Software bills of materials (SBOMs) — a detailed list of components, modules, and libraries used to build products — are being endorsed by the National Institute of Standards and Technology (NIST) and US regulators as a way to drive down supply chain cybersecurity risks for consumers.
But Google's Open Source Security Team points out in a blog post today that SBOM use alone isn't an effective tool for assessing exposure. Rather, the documentation should be compared with a database of known vulnerabilities to identify any known software flaws.
"By connecting these two sources of information, consumers will know not just what's in ... their software, but also its risks and whether they need to remediate any issues," the team explains.
The Google analysts detail how they were able to map a Kubernetes SBOM document using the Open Source Vulnerabilities (OSV) database. The OSV database offers both a standardized format for comparison across several databases, including the Github Advisory Database (GHSA) and Global Security Database (GSD), as well as aggregated data across multiple ecosystems, ranging from Python and Golang to Rust, according to the post.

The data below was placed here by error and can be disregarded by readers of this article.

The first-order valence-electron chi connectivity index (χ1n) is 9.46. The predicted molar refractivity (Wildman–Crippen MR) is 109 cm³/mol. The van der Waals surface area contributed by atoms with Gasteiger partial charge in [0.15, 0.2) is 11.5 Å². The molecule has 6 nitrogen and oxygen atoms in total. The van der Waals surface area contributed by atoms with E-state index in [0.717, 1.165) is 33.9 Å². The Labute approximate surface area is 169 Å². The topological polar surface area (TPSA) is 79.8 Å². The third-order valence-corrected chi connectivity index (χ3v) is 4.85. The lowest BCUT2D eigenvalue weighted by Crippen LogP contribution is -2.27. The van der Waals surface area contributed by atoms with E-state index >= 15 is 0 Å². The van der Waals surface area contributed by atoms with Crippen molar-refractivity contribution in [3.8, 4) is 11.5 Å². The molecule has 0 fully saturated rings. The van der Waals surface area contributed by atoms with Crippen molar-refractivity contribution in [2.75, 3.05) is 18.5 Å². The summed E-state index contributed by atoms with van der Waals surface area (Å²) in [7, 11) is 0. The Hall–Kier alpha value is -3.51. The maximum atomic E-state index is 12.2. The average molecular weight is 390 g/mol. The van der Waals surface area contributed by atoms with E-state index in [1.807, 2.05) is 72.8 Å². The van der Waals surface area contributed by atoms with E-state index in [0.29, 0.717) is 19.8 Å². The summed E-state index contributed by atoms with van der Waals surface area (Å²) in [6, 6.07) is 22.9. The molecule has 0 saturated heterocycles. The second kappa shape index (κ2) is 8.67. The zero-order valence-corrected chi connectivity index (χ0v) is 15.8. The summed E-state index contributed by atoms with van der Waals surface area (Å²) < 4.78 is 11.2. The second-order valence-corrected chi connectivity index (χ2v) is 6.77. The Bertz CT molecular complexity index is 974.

"Our example queried the OSV database, but we will soon see the same success in mapping SBOM data to other vulnerability databases and even using them with new standards like VEX (Vulnerability-Exploitability eXchange), which provides additional context around whether vulnerabilities in software have been mitigated," the blog states.
To make it easier for security teams to assess the full risk picture, the Google researchers recommend that SBOM creators begin to include a reference using a naming convention like a Purl URL for all packages in the software supply chain.
"This type of identification scheme both specifies the ecosystem and also makes package identification easier, since the scheme is more resilient to small deviations in package descriptors like the suffix example above," they say.
Steps toward marrying the software components with known flaws will help SBOMs fulfill their intended purpose: to help manage the prospect of cyberattack, the Google security blog states.
"Continuing on this path of widespread SBOM adoption and tooling refinement, we will hopefully soon be able to not only request and download SBOMs for every piece of software, but also use them to understand the vulnerabilities affecting any software we consume," they said.